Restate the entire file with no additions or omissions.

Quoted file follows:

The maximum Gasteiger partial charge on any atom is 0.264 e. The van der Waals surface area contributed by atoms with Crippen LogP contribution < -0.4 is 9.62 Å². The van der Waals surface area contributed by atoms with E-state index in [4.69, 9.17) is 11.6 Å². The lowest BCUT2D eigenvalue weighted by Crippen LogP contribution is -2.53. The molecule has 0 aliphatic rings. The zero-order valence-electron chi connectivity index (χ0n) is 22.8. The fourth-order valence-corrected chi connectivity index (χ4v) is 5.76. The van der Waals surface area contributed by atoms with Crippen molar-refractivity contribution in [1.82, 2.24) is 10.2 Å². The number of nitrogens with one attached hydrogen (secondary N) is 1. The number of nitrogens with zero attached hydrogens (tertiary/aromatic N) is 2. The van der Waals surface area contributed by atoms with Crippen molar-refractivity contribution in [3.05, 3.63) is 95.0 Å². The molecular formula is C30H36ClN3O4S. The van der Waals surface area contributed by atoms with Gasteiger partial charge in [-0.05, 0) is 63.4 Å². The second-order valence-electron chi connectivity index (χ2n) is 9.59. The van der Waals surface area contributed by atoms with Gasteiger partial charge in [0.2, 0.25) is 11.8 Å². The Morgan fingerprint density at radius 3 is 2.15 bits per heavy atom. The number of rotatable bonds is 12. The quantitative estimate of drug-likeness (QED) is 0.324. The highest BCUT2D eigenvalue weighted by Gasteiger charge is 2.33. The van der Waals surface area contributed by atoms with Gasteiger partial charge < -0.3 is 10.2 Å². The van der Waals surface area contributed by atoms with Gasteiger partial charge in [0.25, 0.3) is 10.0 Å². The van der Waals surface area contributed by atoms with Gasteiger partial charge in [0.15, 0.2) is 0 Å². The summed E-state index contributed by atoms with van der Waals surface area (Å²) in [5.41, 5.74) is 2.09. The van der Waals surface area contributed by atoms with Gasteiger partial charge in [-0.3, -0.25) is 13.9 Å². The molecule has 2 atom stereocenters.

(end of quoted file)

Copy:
The maximum Gasteiger partial charge on any atom is 0.264 e. The van der Waals surface area contributed by atoms with Crippen LogP contribution < -0.4 is 9.62 Å². The van der Waals surface area contributed by atoms with E-state index in [4.69, 9.17) is 11.6 Å². The lowest BCUT2D eigenvalue weighted by Crippen LogP contribution is -2.53. The molecule has 0 aliphatic rings. The zero-order valence-electron chi connectivity index (χ0n) is 22.8. The fourth-order valence-corrected chi connectivity index (χ4v) is 5.76. The van der Waals surface area contributed by atoms with Crippen molar-refractivity contribution in [1.82, 2.24) is 10.2 Å². The number of nitrogens with one attached hydrogen (secondary N) is 1. The number of nitrogens with zero attached hydrogens (tertiary/aromatic N) is 2. The van der Waals surface area contributed by atoms with Crippen molar-refractivity contribution in [3.05, 3.63) is 95.0 Å². The molecular formula is C30H36ClN3O4S. The van der Waals surface area contributed by atoms with Gasteiger partial charge in [-0.05, 0) is 63.4 Å². The second-order valence-electron chi connectivity index (χ2n) is 9.59. The van der Waals surface area contributed by atoms with Gasteiger partial charge in [0.2, 0.25) is 11.8 Å². The Morgan fingerprint density at radius 3 is 2.15 bits per heavy atom. The number of rotatable bonds is 12. The quantitative estimate of drug-likeness (QED) is 0.324. The highest BCUT2D eigenvalue weighted by Gasteiger charge is 2.33. The van der Waals surface area contributed by atoms with Gasteiger partial charge < -0.3 is 10.2 Å². The van der Waals surface area contributed by atoms with Gasteiger partial charge in [0.25, 0.3) is 10.0 Å². The van der Waals surface area contributed by atoms with Gasteiger partial charge in [0.15, 0.2) is 0 Å². The summed E-state index contributed by atoms with van der Waals surface area (Å²) in [5.41, 5.74) is 2.09. The van der Waals surface area contributed by atoms with Gasteiger partial charge in [-0.3, -0.25) is 13.9 Å². The molecule has 2 atom stereocenters.